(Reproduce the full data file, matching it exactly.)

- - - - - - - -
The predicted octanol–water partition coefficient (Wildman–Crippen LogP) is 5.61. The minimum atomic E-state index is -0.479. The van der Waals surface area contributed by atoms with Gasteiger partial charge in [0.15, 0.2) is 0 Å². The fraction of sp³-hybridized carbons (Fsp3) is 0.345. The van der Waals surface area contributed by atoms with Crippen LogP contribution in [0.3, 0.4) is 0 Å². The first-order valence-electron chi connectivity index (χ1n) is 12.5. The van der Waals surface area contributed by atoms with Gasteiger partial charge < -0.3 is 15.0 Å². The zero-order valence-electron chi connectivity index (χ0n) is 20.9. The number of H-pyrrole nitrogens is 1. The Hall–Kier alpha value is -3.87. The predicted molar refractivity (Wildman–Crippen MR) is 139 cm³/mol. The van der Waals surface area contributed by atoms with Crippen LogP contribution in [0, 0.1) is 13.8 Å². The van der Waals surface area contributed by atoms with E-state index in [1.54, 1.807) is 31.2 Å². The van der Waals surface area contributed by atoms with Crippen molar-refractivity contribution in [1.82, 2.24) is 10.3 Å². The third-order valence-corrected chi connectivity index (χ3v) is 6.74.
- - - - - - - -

The predicted octanol–water partition coefficient (Wildman–Crippen LogP) is 5.61. The minimum atomic E-state index is -0.479. The van der Waals surface area contributed by atoms with Gasteiger partial charge in [0.15, 0.2) is 0 Å². The fraction of sp³-hybridized carbons (Fsp3) is 0.345. The van der Waals surface area contributed by atoms with Crippen LogP contribution in [0.3, 0.4) is 0 Å². The first-order valence-electron chi connectivity index (χ1n) is 12.5. The van der Waals surface area contributed by atoms with Gasteiger partial charge < -0.3 is 15.0 Å². The zero-order valence-electron chi connectivity index (χ0n) is 20.9. The number of H-pyrrole nitrogens is 1. The Hall–Kier alpha value is -3.87. The predicted molar refractivity (Wildman–Crippen MR) is 139 cm³/mol. The van der Waals surface area contributed by atoms with Crippen LogP contribution in [0, 0.1) is 13.8 Å². The van der Waals surface area contributed by atoms with E-state index in [1.54, 1.807) is 31.2 Å². The van der Waals surface area contributed by atoms with Crippen molar-refractivity contribution in [1.82, 2.24) is 10.3 Å². The third-order valence-corrected chi connectivity index (χ3v) is 6.74.